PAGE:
CDC has the world’s only laboratory to enhance and maintain the quality and accuracy of newborn screening test results for certain genetic, metabolic, and endocrine disorders in 50 states and across the globe. Every state screens newborns for many serious but treatable congenital diseases. These range from SMA, cystic fibrosis, and sickle cell disease to endocrine diseases, multiple inborn errors of metabolism, and lysosomal storage diseases. Early and accurate testing allows babies to be diagnosed and treated right away.

How It Works

Health professionals take a few drops of blood from newborn babies’ heels, blot samples onto special filter paper, then send them to state laboratories to screen for severe disorders. CDC’s Newborn Screening and Molecular Biology Branch in the Division of Laboratory Sciences supports the effort.

CDC Research Microbiologist Francis Lee holding dried blood spots

CDC Research Microbiologist Francis Lee holding dried blood spots
(Photo courtesy of Suzanne Cordovado)

CDC creates dried blood spots to simulate the sample types that newborn screening laboratories test. Laboratories use these sample spots to make sure their tests are accurate.

“We make about a million dried blood spots every year,” explains Joanne Mei, who leads CDC’s Newborn Screening Quality Assurance Program. “This work starts in the early morning, with people preparing the filter paper cards. We lay the cards out on a rack, and a robot spots the blood onto them. We add different biochemical markers or include cells from patient samples with specific molecular markers, depending on what newborn screening disorder we’re trying to mimic.”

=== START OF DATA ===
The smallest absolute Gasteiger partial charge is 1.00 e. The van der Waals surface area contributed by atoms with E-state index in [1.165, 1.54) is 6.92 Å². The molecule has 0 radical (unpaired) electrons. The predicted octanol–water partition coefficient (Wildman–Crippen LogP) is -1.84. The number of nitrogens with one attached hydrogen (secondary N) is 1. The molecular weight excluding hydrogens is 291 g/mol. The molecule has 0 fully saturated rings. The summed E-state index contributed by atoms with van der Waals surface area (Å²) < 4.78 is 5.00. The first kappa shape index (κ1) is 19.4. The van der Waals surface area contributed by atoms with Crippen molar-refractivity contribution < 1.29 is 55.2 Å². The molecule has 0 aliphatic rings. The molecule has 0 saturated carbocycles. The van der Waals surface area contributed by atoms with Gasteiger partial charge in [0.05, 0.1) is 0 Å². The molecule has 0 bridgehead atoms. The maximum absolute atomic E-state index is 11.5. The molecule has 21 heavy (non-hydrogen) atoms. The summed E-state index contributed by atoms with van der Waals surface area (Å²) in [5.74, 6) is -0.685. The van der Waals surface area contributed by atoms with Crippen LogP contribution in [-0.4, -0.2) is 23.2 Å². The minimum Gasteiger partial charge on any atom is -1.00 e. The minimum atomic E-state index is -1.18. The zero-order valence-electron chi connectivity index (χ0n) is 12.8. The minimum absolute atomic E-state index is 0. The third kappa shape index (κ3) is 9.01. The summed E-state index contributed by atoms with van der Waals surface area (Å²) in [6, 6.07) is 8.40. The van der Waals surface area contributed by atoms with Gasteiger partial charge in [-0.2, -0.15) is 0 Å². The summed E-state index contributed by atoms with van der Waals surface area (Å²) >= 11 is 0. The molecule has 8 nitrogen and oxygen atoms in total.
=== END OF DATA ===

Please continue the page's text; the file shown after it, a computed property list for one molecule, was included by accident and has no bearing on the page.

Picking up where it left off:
Newborn screening laboratories around the world depend on these materials, known as dried blood spot quality assurance samples, to provide an external check on their work. The samples help them identify the biochemical or molecular markers associated with newborn screening disorders.

The materials to make quality-assurance dried blood spots for a disorder that uses molecular tests cannot be bought off the shelf. These tests look for DNA, and the source comes from the blood of donor patients who have the disorder.

A Creative Solution

The Molecular Quality Improvement Program (MQIP), also part of CDC’s Newborn Screening and Molecular Biology Branch, addressed the challenge by working with the Sequoia Foundation in partnership with the California Department of Public Health to obtain blood samples from patients and family members with rare disorders like SMA.

MQIP created a process to grow large quantities of cells that were originally derived from patient blood. Researchers infect these patient cells with the Epstein-Barr Virus, which allows the cells to grow indefinitely. Now CDC has a reliable source to make large quantities of dried blood spots with the specific DNA variants that cause disease.

In 2020 and 2021, CDC successfully piloted this new sample type for use in newborn screening laboratories to detect SMA, severe combined immunodeficiency, and cystic fibrosis. CDC now has rolled out this type of dried blood spot materials to all states and several global programs screening for proficiency testing of SMA and severe combined immunodeficiency.

Laboratories can also use the samples to develop or validate new screening tests. This allows even more babies to benefit. It’s all about the babies—and the labs that support them by saving and promoting healthier lives.